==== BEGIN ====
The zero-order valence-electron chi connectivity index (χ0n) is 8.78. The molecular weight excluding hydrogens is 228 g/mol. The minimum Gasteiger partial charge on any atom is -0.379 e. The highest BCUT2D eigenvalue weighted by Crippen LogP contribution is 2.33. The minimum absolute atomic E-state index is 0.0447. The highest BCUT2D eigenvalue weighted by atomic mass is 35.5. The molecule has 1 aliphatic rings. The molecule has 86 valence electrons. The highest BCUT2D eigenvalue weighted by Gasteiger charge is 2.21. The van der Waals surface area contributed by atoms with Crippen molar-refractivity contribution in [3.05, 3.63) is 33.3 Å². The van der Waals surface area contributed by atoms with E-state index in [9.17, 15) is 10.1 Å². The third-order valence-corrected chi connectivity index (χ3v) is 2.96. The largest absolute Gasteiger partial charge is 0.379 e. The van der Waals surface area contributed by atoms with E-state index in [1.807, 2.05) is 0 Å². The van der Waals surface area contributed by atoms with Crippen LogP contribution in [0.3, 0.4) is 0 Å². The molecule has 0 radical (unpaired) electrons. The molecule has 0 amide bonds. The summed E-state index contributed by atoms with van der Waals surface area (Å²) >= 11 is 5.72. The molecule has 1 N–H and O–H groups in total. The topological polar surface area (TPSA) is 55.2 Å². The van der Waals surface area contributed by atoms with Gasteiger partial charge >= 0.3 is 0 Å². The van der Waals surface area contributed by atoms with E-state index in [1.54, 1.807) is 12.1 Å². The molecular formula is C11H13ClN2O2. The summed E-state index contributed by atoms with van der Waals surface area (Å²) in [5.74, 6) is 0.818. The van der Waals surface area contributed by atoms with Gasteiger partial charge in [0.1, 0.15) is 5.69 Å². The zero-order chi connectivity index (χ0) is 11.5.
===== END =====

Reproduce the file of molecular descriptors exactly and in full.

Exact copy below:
The zero-order valence-electron chi connectivity index (χ0n) is 8.78. The molecular weight excluding hydrogens is 228 g/mol. The minimum Gasteiger partial charge on any atom is -0.379 e. The highest BCUT2D eigenvalue weighted by Crippen LogP contribution is 2.33. The minimum absolute atomic E-state index is 0.0447. The highest BCUT2D eigenvalue weighted by atomic mass is 35.5. The molecule has 1 aliphatic rings. The molecule has 86 valence electrons. The highest BCUT2D eigenvalue weighted by Gasteiger charge is 2.21. The van der Waals surface area contributed by atoms with Crippen molar-refractivity contribution in [3.05, 3.63) is 33.3 Å². The van der Waals surface area contributed by atoms with E-state index in [9.17, 15) is 10.1 Å². The third-order valence-corrected chi connectivity index (χ3v) is 2.96. The largest absolute Gasteiger partial charge is 0.379 e. The van der Waals surface area contributed by atoms with E-state index in [1.807, 2.05) is 0 Å². The van der Waals surface area contributed by atoms with Crippen LogP contribution in [0.3, 0.4) is 0 Å². The molecule has 0 radical (unpaired) electrons. The molecule has 0 amide bonds. The summed E-state index contributed by atoms with van der Waals surface area (Å²) >= 11 is 5.72. The molecule has 1 N–H and O–H groups in total. The topological polar surface area (TPSA) is 55.2 Å². The van der Waals surface area contributed by atoms with Gasteiger partial charge >= 0.3 is 0 Å². The van der Waals surface area contributed by atoms with E-state index in [1.54, 1.807) is 12.1 Å². The molecular formula is C11H13ClN2O2. The summed E-state index contributed by atoms with van der Waals surface area (Å²) in [5.74, 6) is 0.818. The van der Waals surface area contributed by atoms with Gasteiger partial charge in [0.1, 0.15) is 5.69 Å². The zero-order chi connectivity index (χ0) is 11.5.